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Even so, I would like to understand in what ways the map version of the code above would be less efficient than the more verbose foreach loop?
You see the print part of the statement? That means the statement is going to take at least milliseconds regardless of what comes after it, so efficiency -- in terms of time -- is a red-herring. And if the hash is large, the sort is going to dominate the time required.
What the authors are probably clumsily trying to allude to it the memory (in)efficiency if the hash happens to contain a large number of keys. The one-line statement uses a lot of memory because it creates several intermediate stack based lists in order to process. If there are 1 million keys in %h, then this is what that looks like internally:
You can see it can be memory hungry. Memory usage increases by 163 MB in order to execute that statement.
However, if the hash is (or could be) big enough for that to be a serious concern, then the book's alternative construction is almost as bad:
Here, the memory usage increases by 56 MB to process the loop. Better, but still pretty wasteful, but that cannot be avoided if you use sort.
However, you can avoid the need for spreading the single semantic operation -- display the hash pairs ordered by key -- over three lines, whilst avoiding the increased memory usage of using map, by doing it this way:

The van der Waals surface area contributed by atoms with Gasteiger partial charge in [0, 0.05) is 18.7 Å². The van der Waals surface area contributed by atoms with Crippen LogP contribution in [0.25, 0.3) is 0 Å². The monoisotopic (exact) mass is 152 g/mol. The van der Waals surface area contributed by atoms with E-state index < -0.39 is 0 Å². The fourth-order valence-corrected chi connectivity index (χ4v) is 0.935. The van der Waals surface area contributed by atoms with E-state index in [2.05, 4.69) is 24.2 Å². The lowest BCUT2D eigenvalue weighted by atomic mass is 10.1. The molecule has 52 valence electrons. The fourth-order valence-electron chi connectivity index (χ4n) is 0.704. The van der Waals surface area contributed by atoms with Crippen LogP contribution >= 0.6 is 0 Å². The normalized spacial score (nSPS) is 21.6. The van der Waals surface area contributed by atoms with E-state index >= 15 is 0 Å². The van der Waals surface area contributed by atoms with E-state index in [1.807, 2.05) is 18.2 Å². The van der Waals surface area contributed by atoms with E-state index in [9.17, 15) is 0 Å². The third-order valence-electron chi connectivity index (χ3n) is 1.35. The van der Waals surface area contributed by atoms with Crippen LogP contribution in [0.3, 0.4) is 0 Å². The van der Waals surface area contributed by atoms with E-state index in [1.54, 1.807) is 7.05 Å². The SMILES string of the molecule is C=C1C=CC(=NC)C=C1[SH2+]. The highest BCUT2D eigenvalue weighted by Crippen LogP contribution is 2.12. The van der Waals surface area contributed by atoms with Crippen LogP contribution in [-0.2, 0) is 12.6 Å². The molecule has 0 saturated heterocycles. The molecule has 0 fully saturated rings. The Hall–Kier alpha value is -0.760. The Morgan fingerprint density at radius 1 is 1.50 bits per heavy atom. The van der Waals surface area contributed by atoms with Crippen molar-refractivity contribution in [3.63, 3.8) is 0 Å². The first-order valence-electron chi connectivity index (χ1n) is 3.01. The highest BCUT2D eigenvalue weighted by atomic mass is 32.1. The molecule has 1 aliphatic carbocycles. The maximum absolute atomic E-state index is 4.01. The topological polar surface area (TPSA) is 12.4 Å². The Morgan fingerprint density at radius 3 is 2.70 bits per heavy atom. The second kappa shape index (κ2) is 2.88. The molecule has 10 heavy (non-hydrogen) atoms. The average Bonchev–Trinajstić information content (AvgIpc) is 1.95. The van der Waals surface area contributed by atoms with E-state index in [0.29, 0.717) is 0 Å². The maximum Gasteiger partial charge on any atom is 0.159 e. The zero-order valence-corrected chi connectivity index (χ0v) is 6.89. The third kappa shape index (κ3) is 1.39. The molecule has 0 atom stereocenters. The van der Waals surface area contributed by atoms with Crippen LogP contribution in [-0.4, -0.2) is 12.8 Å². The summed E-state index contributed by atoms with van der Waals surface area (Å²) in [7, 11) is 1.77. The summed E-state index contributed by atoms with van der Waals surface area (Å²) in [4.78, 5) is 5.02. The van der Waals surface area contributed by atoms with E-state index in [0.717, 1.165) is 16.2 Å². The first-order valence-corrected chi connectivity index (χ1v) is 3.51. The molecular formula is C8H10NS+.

Clean, concise and a single line representing a single semantic operation; but then there are some books that will tell you that is "difficult (for beginners) to read".
But in the end, unless you are routinely dealing with huge datasets, all three are much of a muchness and it really comes down to what you personally prefer. Trying to guess what the next guy to come along will find most readable is a mug's game. If there are 3 ways to do something, whichever you choose you'll be wrong 2/3rds of the time.
With the rise and rise of 'Social' network sites: 'Computers are making people easier to use everyday'
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